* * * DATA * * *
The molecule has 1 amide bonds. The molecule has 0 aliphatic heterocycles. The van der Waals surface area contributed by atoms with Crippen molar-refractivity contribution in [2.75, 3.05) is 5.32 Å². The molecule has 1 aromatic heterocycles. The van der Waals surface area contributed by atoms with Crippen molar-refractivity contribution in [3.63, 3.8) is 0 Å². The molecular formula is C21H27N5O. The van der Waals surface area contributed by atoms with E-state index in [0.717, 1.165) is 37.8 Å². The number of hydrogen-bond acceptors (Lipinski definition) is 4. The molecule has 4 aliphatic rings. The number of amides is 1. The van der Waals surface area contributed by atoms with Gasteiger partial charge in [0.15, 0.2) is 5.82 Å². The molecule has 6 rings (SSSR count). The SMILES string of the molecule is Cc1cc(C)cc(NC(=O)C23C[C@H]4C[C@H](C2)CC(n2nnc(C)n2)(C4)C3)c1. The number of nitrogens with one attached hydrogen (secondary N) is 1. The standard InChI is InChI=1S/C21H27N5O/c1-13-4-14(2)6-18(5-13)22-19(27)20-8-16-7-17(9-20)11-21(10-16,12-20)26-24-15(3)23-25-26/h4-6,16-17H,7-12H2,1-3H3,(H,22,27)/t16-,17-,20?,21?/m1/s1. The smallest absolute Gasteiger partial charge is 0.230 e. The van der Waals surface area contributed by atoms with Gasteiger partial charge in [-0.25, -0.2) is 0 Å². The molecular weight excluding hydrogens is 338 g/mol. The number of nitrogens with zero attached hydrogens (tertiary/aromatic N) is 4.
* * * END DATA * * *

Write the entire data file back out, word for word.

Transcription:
The molecule has 1 amide bonds. The molecule has 0 aliphatic heterocycles. The van der Waals surface area contributed by atoms with Crippen molar-refractivity contribution in [2.75, 3.05) is 5.32 Å². The molecule has 1 aromatic heterocycles. The van der Waals surface area contributed by atoms with Crippen molar-refractivity contribution in [3.63, 3.8) is 0 Å². The molecular formula is C21H27N5O. The van der Waals surface area contributed by atoms with E-state index in [0.717, 1.165) is 37.8 Å². The number of hydrogen-bond acceptors (Lipinski definition) is 4. The molecule has 4 aliphatic rings. The number of amides is 1. The van der Waals surface area contributed by atoms with Gasteiger partial charge in [0.15, 0.2) is 5.82 Å². The molecule has 6 rings (SSSR count). The SMILES string of the molecule is Cc1cc(C)cc(NC(=O)C23C[C@H]4C[C@H](C2)CC(n2nnc(C)n2)(C4)C3)c1. The number of nitrogens with one attached hydrogen (secondary N) is 1. The standard InChI is InChI=1S/C21H27N5O/c1-13-4-14(2)6-18(5-13)22-19(27)20-8-16-7-17(9-20)11-21(10-16,12-20)26-24-15(3)23-25-26/h4-6,16-17H,7-12H2,1-3H3,(H,22,27)/t16-,17-,20?,21?/m1/s1. The smallest absolute Gasteiger partial charge is 0.230 e. The van der Waals surface area contributed by atoms with Gasteiger partial charge in [-0.25, -0.2) is 0 Å². The molecular weight excluding hydrogens is 338 g/mol. The number of nitrogens with zero attached hydrogens (tertiary/aromatic N) is 4.